I can’t remember anything about the conversation Wendell and I had when he came home from school. I’m pretty sure it was short and sweet. All I remember is that I was my typical, whiny self during the pregancy. Toward the last, I ended up in the hospital for a few days and then was ordered to bedrest. We celebrated our anniversary with burgers and fries and three kids on the bed. Friends cleaned our house. And both grandmothers pitched in on a regular basis. All those reasons not to have another baby had been true.

And then, the grandmothers stood in the hallway outside the delivery room while sweet Charity was birthed. And do you know what she did after I begged to conceive her, carried her for nine months and two weeks, and labored for hours to bring her forth? She grinned at her father. A huge, gorgeous, real grin at her dad.

“You’re welcome!” I wanted to yell. But I was grinning, too.

And, I’ve pretty much wanted to say, “You’re welcome” to the world ever since. You’re welcome for this fourth child who came at a time when we could not afford her, when I was too tired to carry her, and when we were too busy to take enough pictures to record her.

Because I’m pretty sure that is what God says to me every day when I thank Him for sending her.

Happy Birthday, Charity.

You are welcome Ryan, Nola, Violet, Roman, Remington, Lifegate Worship, and the Rest of the World.12144811_10153089015011516_3951295267294137910_n

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I Can Hear You Now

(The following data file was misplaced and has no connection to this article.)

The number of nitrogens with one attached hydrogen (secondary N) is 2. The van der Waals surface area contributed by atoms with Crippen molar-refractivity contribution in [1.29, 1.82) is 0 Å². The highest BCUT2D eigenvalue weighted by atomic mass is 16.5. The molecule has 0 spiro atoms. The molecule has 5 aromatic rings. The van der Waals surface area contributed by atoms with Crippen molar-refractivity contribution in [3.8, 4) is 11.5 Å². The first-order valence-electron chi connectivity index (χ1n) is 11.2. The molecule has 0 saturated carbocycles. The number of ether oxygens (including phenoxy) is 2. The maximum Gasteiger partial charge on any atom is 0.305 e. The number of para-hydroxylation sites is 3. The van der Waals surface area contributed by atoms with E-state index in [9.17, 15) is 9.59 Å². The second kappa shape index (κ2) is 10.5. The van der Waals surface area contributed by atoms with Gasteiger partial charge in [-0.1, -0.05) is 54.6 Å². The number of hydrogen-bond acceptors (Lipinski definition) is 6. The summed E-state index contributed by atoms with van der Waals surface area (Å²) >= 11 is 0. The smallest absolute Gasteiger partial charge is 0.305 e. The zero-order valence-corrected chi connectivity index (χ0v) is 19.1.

By Kathy NickersonMay 23rd, 2016family, happy endings, mercy3 Comments

Charliepraying - Version 2

We’ve had a siege of sickness at our house recently. At the worst of it, I had to drive my doctor-husband to the local emergency room with a 104 degree fever late one night.  Lots of people have been concerned about him since. (He is much better now, thank you very much.) And one of the things they often say is, “Oh, I bet he was a terrible patient.”

I understand why people say that. Because men, in general, tend to avoid becoming patients and submitting themselves to the indignities of hospital gowns and medical tests. I get that. And then, to be a doctor and submit oneself to the other side of the system? What a challenge.

But, it didn’t go that way at all. Instead, this man who fights death and disease for other people every day handled his own weakness with total grace. No complaints. No resistance. Even when the fever and infection made his brain a little goofy, he cooperated without a grumble.

We talked about it a few days later, and I thanked him for making the whole think easier for me. “Well,” he said, “I hope I have an internal value that tells me to listen to you. Or to our kids and our friends. When I was too sick to think straight, that value kicked in, and I just followed it.”

An internal value of listening to the people he loves. What a magificent trait. 

I’ve thought of that conversation many times since. I wonder how many arguments we have avoided, how many decisions we have reached, how much real joy we’ve experience all because my husband has an internal value that allows him to listen to other people.

He mentioned it as if it were no big deal, like a family trait he inherited or a personal preference for grape popsicles over cherry. But, I know better. I know this value is something he has fought hard to cultivate. It is something he continues to fight for every day.

And because of that, we both win.